SINGAPORE - When he was 14, Jovan Chow was diagnosed with acute myeloid leukaemia, a type of cancer that affects the blood and bone marrow.
The teenager could have lost his will to fight the cancer. But he did not allow that to happen.
"I was just focused on recovering and wanting to go home to my family, and resuming my normal life," said Jovan, now 17.
The leukaemia survivor is now determined to help children who have cancer, but with his own special way.
An online gaming enthusiast, Jovan organised a Valorant gaming tournament last year to raise $4,721,which he donated to organisations that support children with cancer.
It was Make-A-Wish Singapore that helped make his fund-raising tournament a reality. The non-profit organisation strives to improve the lives of children with cancer or other critical illnesses, and enhance their quality of life.
After fulfilling the wishes of more than 1,700 critically ill children over the last 20 years, Make-A-Wish Singapore has announced a new 2,000 wishes target on its 20th anniversary on World Wish Day 2022 on Friday (April 29), to help more children living with critical illnesses and their families.
It has not set a time frame for the 2,000 wishes to be fulfilled.
Local digital media company SGAG is partnering Make-A-Wish Singapore this year to support that aim. It will help produce content such as videos on social media to encourage Singaporeans to refer suitable kids to the organisation.
Ms Michelle Tan, general manager of SGAG, said: "We want to raise more awareness for the life-changing wish experiences Make-a-Wish Singapore can create for their beneficiaries and be part of this inspiring journey of restoring hope for children with critical illnesses and their families."
Qistina Aisha, a 13-year-old who had a heart condition since birth but has since recovered, was unaware that she could tap the Make-A-Wish organisation to make her dream of flying a plane come true.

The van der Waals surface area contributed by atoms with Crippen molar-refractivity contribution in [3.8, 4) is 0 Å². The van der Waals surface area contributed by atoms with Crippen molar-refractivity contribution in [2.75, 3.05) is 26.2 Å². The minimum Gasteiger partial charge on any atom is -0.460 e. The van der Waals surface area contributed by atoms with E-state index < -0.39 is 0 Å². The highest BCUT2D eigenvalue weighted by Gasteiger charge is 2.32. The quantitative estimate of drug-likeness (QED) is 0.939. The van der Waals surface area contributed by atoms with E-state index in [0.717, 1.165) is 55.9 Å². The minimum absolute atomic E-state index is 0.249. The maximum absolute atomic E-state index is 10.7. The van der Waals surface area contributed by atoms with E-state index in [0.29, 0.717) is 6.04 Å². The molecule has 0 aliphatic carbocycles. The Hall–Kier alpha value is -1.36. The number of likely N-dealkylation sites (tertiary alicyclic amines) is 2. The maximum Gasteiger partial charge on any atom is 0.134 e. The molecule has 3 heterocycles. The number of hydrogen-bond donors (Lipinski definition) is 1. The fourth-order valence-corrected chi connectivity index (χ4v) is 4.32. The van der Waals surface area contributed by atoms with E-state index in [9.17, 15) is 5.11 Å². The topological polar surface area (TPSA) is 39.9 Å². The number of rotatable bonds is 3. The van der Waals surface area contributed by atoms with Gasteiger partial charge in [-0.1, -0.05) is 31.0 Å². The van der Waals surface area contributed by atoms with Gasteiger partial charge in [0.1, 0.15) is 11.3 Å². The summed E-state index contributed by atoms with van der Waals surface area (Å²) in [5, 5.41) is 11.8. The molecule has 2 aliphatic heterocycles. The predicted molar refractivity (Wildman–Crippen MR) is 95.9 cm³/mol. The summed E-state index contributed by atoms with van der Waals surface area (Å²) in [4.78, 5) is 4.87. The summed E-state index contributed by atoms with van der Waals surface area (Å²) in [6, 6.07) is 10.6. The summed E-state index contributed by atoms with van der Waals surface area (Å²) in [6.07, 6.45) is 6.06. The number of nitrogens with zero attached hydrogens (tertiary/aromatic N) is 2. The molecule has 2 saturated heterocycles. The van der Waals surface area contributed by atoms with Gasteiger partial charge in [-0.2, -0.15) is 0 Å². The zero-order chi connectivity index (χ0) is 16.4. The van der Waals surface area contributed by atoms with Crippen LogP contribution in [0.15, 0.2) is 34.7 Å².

Her father, Mr Ashiq Osman, 50, was initially dumbfounded when his daughter's cardiologist advised him to reach out to the organisation.
"We didn't know if she qualified (for it), and we thought that many other terminally ill patients were more deserving," he told The Straits Times.
"But we decided to do it after the nudge from her cardiologist who said, 'She's gone through so much since birth, why do you not think she is deserving of joy and happiness?'"
Aisha fulfilled her wish when she was taken on a behind-the-scenes tour at Singapore Airlines' training centre and got the opportunity to use a flight simulator.
Dr Jeremy Lin, vice-chairman of Make-A-Wish Singapore, said one of the many misconceptions about Make-A-Wish is the assumption that it grants wishes only to terminally ill, and not critically ill, children.
Noting that the organisation is now focusing on correcting such misconceptions, Dr Lin said: "We are reaching out to the healthcare workers because they are the ones who have to get it right, so they can explain it to parents. We are also trying very hard to explain through social media.
"With medical advances, more children are surviving critical illness. So we are evolving our wish to be branded more like a recovery wish rather than a dying wish."